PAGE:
ArtSake: Carolyn, your own prints and paintings are influenced by ancient cultures, animal imagery, and mysterious symbols. What draws you to the subjects of your work?
Carolyn: The subject of my work is something that is personal or something I am very interested in at the moment. I love the unknown and mysteries. I can’t get enough of ancient cultures. There seems to have been a closer or more spiritual relationship between humanity and the earth. I feel by painting or drawing that, I feel closer to being a human, as well as transferring that feeling into my work. Most of the animal imagery is culture related, or is a current or past pet. I love adding Iceland my cat or Sais my dog into my work, or even using them as inspiration for a piece.
ArtSake: Stephanie, what draws you to the subjects of your work?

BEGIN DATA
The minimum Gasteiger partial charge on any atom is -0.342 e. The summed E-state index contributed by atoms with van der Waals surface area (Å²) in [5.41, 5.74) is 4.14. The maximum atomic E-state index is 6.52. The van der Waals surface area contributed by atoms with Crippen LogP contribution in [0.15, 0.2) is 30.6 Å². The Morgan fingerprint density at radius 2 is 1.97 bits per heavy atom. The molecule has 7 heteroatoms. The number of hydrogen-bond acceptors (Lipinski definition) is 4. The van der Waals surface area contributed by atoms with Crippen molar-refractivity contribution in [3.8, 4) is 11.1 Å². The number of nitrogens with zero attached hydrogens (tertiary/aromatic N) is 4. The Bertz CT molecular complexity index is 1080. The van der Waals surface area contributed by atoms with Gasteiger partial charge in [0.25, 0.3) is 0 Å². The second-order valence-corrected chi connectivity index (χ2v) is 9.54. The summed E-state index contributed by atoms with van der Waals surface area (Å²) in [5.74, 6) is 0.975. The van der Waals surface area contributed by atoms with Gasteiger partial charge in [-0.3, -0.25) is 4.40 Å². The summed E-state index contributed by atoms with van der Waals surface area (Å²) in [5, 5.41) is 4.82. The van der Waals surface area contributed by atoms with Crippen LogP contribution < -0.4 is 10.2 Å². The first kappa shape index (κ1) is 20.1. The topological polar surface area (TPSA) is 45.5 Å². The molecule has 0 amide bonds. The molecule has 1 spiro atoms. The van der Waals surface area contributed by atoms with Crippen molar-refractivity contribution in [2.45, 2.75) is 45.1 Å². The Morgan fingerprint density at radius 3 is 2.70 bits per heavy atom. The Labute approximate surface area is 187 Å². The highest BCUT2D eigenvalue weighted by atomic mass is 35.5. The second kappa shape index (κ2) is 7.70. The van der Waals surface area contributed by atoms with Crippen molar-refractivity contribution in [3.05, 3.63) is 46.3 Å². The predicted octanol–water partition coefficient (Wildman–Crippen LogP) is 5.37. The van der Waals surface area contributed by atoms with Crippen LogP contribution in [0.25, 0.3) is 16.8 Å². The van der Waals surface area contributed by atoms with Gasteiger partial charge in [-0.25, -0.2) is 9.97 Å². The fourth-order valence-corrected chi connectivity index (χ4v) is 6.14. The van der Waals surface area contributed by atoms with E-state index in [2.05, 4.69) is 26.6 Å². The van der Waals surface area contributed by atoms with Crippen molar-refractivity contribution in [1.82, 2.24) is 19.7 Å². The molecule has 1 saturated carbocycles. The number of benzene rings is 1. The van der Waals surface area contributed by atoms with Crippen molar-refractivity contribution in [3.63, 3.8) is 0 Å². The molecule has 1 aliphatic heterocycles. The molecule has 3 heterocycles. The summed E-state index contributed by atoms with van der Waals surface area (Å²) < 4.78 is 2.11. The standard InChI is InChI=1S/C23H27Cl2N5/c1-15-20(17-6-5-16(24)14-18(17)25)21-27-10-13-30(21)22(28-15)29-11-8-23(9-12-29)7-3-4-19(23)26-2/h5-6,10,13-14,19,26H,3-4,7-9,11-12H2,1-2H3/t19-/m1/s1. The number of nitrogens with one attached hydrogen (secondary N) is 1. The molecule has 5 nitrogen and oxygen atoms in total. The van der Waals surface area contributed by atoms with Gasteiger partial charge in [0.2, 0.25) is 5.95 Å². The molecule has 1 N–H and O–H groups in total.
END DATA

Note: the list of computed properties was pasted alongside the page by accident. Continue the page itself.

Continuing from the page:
Stephanie: Most of my work revolves around psychology, and could be viewed as art therapy. Many projects work within the human psyche, dreams, familial spaces and nostalgia. I am always interested in why things are, how they came to be, analyzing. When I first started taking art seriously in my early teens, I worked a lot with drawing and mixed media. I became heavily involved within traditional photography in college. Now I am bringing back some of the mixed media work, printing photographs on adhesive vinyl, collage works on paper and assemblage projects for the future involving my own and found photographs.
ArtSake: What’s next for Rifrákt?
Carolyn: Rifrákt will be showing at Voltage Coffee and Art in August and at the West End Library branch in September. We will probably do a few small projects and a couple more proposals and submissions. We do have a proposal for a collaboration with another Boston collective! As for me, I have grad school on the mind, so I am taking my time and doing research.